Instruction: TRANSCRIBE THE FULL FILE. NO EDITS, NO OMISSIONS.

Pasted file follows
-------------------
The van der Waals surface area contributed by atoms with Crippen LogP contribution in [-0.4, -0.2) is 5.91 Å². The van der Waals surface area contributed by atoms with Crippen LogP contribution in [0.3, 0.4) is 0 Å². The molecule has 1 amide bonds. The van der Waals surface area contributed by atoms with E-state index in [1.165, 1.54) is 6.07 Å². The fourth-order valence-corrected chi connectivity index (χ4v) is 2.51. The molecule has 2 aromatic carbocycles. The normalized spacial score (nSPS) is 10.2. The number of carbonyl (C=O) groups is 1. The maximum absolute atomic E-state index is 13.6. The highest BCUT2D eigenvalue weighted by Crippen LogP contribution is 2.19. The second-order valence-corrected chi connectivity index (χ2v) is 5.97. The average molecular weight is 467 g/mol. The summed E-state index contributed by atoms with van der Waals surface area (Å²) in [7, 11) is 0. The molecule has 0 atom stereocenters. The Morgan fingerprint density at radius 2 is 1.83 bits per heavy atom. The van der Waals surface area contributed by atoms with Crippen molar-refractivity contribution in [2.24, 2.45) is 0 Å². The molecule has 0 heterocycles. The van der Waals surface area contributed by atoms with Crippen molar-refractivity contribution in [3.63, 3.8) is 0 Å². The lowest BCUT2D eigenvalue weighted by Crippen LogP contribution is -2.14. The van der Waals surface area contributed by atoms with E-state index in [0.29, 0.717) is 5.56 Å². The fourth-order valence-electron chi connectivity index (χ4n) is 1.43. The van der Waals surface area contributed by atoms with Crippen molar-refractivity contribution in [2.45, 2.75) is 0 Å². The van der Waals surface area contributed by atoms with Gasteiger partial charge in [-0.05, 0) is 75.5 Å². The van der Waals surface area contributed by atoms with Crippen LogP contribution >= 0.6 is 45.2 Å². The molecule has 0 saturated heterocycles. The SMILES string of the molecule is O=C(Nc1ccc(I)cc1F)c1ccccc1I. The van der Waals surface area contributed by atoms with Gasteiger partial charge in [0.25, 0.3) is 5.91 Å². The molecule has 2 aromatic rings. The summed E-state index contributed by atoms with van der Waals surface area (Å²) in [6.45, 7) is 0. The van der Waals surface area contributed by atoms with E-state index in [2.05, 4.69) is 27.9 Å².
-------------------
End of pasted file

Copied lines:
The van der Waals surface area contributed by atoms with Crippen LogP contribution in [-0.4, -0.2) is 5.91 Å². The van der Waals surface area contributed by atoms with Crippen LogP contribution in [0.3, 0.4) is 0 Å². The molecule has 1 amide bonds. The van der Waals surface area contributed by atoms with E-state index in [1.165, 1.54) is 6.07 Å². The fourth-order valence-corrected chi connectivity index (χ4v) is 2.51. The molecule has 2 aromatic carbocycles. The normalized spacial score (nSPS) is 10.2. The number of carbonyl (C=O) groups is 1. The maximum absolute atomic E-state index is 13.6. The highest BCUT2D eigenvalue weighted by Crippen LogP contribution is 2.19. The second-order valence-corrected chi connectivity index (χ2v) is 5.97. The average molecular weight is 467 g/mol. The summed E-state index contributed by atoms with van der Waals surface area (Å²) in [7, 11) is 0. The molecule has 0 atom stereocenters. The Morgan fingerprint density at radius 2 is 1.83 bits per heavy atom. The van der Waals surface area contributed by atoms with Crippen molar-refractivity contribution in [2.24, 2.45) is 0 Å². The molecule has 0 heterocycles. The van der Waals surface area contributed by atoms with Crippen molar-refractivity contribution in [3.63, 3.8) is 0 Å². The lowest BCUT2D eigenvalue weighted by Crippen LogP contribution is -2.14. The van der Waals surface area contributed by atoms with E-state index in [0.29, 0.717) is 5.56 Å². The fourth-order valence-electron chi connectivity index (χ4n) is 1.43. The van der Waals surface area contributed by atoms with Crippen molar-refractivity contribution in [2.45, 2.75) is 0 Å². The van der Waals surface area contributed by atoms with Gasteiger partial charge in [-0.05, 0) is 75.5 Å². The van der Waals surface area contributed by atoms with Crippen LogP contribution >= 0.6 is 45.2 Å². The molecule has 0 saturated heterocycles. The SMILES string of the molecule is O=C(Nc1ccc(I)cc1F)c1ccccc1I. The van der Waals surface area contributed by atoms with Gasteiger partial charge in [0.25, 0.3) is 5.91 Å². The molecule has 2 aromatic rings. The summed E-state index contributed by atoms with van der Waals surface area (Å²) in [6.45, 7) is 0. The van der Waals surface area contributed by atoms with E-state index in [2.05, 4.69) is 27.9 Å².